What the NHI Bill actually says and how it will affect access to health care services
Business Day: 15 NOVEMBER 2019 – SASHA STEVENSON
National Health Insurance (NHI) can be divisive, not just because of what it proposes to do but because of how it is often sold as an all-or-nothing issue – either you buy into NHI completely, or you want things to stay essentially the same.
There are few people in SA who would argue that any of our health systems are functioning as they should. The public sector is underfunded, overstretched and the site of gruesome daily news reports and personal experiences.
Similarly, everyone who uses the private sector has a story of bad treatment, poor quality or overcharging. The evidence for the failures in each system come from daily anecdotes from both health care providers and users, the Competition Commission’s health market inquiry, and the health journalists who continue to uncover and reveal the truth.
The NHI has been presented as the solution to most, if not all, our health-system problems. The principles behind NHI – equity, financial protection from the costs of health care, efficient use of resources and quality assurance – are laudable. But even while many of the details of the bill, and whether an insurance model can achieve these ideals, remain in question.
There seems to be significant political pressure to push through the NHI Bill and it appears unlikely that the bill will be entirely thrown out, despite ongoing criticism and concern. In the light of these political realities, we must consider what the NHI Bill actually says and how it will practically affect access to health care services for all.
Participatory democracy requires that we do not merely vote and then step back, but that we participate in lawmaking. Real participation, however, requires a deeper understanding than most people have of how the NHI Bill will affect the health system as a whole. This is a situation not helped by the public participation process now led by the parliamentary portfolio committee, which has been criticised as a process designed to elicit only messages of support.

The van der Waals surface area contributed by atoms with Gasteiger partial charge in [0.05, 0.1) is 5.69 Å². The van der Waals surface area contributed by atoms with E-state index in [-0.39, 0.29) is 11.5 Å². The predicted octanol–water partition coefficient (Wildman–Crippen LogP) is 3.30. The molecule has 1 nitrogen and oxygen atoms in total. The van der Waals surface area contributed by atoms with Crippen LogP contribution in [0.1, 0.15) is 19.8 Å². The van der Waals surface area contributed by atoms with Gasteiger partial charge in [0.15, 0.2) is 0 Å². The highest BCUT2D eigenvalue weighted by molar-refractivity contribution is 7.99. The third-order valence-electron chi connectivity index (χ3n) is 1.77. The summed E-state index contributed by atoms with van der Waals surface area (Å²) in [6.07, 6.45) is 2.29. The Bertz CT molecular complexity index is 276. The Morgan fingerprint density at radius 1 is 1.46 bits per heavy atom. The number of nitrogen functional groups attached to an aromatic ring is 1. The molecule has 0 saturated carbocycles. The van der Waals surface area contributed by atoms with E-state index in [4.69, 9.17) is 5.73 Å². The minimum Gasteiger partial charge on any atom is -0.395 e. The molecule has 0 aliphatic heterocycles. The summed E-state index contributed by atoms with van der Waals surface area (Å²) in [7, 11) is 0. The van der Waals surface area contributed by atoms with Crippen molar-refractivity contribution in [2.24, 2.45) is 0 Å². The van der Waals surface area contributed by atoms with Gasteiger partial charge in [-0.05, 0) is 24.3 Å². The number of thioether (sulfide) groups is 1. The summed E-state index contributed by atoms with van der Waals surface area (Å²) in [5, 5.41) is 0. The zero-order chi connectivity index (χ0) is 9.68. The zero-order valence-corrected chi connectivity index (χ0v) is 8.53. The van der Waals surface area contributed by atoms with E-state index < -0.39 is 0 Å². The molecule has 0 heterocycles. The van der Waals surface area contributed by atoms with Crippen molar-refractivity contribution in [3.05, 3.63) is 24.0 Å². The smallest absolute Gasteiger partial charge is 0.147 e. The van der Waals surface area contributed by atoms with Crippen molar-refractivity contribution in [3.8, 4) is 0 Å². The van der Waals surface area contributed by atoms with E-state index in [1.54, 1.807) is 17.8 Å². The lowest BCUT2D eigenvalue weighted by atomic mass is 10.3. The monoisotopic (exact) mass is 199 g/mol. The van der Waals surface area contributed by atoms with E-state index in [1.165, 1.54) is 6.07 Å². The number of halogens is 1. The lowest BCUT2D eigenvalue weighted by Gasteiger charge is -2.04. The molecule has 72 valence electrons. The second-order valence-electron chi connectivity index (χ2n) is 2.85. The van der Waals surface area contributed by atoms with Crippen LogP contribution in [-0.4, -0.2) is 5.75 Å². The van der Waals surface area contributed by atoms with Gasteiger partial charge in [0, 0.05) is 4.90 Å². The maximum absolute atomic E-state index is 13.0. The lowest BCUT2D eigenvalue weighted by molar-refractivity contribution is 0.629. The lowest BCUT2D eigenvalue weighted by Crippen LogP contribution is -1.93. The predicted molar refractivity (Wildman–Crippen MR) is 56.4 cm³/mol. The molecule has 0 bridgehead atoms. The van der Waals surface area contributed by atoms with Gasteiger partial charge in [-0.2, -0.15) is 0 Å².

While we agree with the principles underlying NHI, below we lay out three key components of the NHI Bill that we think need to change to make for a better, more equitable, less expensive, higher-quality health system that realises the rights of everyone to access to health-are services.
The minister of health appoints the NHI Fund board members (after appointing the ad hoc panel that interviews and recommends them), the board chairperson, and the CEO of the NHI Fund. He appoints the members of the Benefits Advisory Committee and Health Care Benefits Pricing Committee (the main decision-making committees of the NHI Fund) and there is a representative of the minister on each of them.
The minister even appoints members of the Stakeholder Advisory Committee. In simple terms, decision-making is far too concentrated. In our view, it is not necessary, given the legal structure of the NHI Fund, for so much power to rest with the minister. It does not make him more accountable. It makes all health funding and decisions subject to the control of one person.
Some of the problems at the National Student Financial Aid Scheme (NSFAS) have been attributed to similar governance weaknesses. Appointment power under NHI must be decentralised.
Do you agree that NHI governance should be decentralised? Or should the minister, as the politician with ultimate responsibility for the provision of health care services, retain the power to make all the appointments?Section 27